If you’re moving to London with a pet, I’m just finishing up my three-part series on owning a dog in London. I myself am not a pet owner, but my friends are, so one of them has so graciously shared her experiences as an American expat living in London with a dog. Man’s best friend is sometimes also an expat, so here’s more information on how your pooch can smoothly transition after an international relocation.
Let’s talk SHOPPING! Do you have any recommendations on where to buy pet food in London?
Pet food can be found in any grocery store from Asda to Waitrose. For those wanting to give their pet a little more than Alpo, there are some other options: Lily’s Kitchen is based in North London but sold in stores throughout the city (including Whole Foods and Pet Pavilion) and offers a variety of human grade foods and treats for dogs and cats. Darling’s Real Dog Food out of Pewsey in Wiltshire offers fresh, raw foods for dogs who are “living clean.”
Where might you go to really pamper your pooch? 🙂
Harrods has a brand new pet spa on their fourth floor that is truly unbelievable and will pretty much do anything for your dog. From massage to treadmill workouts to grooming, this is the place where doggy divas get beautified. Our dog prefers a more “understated” environment for his pampering, so we have not become regulars at the Harrods dog spa, but it must be seen to be believed!
Now that we’ve walked the walk, let’s talk the talk. I regularly blog about “British English” to help other expats speak like a local. Is there any London lingo that an expat pet owner should likewise know?
Yes, there is definitely “Brit Speak” for dogs:
“Walkies” = Walk: People are not being silly when they say it’s “time for walkies.” It is an accepted part of dog vernacular here!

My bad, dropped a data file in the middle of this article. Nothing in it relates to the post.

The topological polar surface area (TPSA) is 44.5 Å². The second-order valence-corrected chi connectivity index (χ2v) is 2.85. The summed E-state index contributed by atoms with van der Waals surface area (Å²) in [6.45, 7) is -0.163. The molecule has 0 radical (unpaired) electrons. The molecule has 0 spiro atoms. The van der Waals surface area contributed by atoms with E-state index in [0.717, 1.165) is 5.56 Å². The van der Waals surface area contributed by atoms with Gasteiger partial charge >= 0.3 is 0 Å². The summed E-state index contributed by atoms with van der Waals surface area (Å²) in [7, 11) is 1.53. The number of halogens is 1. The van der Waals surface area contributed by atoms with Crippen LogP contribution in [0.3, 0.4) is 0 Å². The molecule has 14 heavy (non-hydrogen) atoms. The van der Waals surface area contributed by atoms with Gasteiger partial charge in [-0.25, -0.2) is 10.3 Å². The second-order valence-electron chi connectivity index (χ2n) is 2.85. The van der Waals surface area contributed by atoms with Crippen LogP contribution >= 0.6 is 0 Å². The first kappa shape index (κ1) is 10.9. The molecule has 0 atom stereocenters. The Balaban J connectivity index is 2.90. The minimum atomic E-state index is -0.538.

“Stroke” = Pet: Children always ask if they can “stroke my dog,” and it has caught me off guard a couple of times. They are simply asking if the dog can have a little pat.
“Bickies” = Biscuit: Our dog knows the word “cookie” by heart and goes crazy whenever he hears it. Apparently, the British equivalent is “bickies” (short for biscuit), and while he hasn’t quite figured it out yet, I am sure he will be in the know shortly.
“Sausage” = This term of endearment simply means nothing more than “love” and is often used in the phrase “my little sausage.” It has become a personal favorite and makes me laugh!
SO cute! Before we wrap up here, is there anything else an expat relocating to London with a pet should know?
I think the UK is about to—if it has not already—lift the quarantine on pets coming from the US to three months rather than six months, which is great news if so. The DEFRA website should have all the info a pet owner needs for bringing an animal into the country.
Also, it’s possible to make a difference with your dog in London! Last year, I did a fundraising walk with ours. We raised money for the walk, which went to Dogs Trust—a lovely organization that shelters and rehomes abandoned or abused dogs in Britain—and then showed up on a Saturday for a 10K walk with other people and their pets.
Having my dog in England has added to my experience here considerably. Life without a member of the family just isn’t quite the same, and with all the fun things there are to do here for people and their pets, it would be crazy not to consider it. And we have nothing but good things to say about how the Brits have treated our dog during his expat time in the UK!
Awww…quite an endearing interview, don’t you think? Gobs of thanks to my dog-owning friend for contributing this canine commentary. And if you still have more questions related to a pet relocation (e.g., transport, finding London apartments that accept pets, etc.), please do contact our London Relocation agents for advice prior to your London move.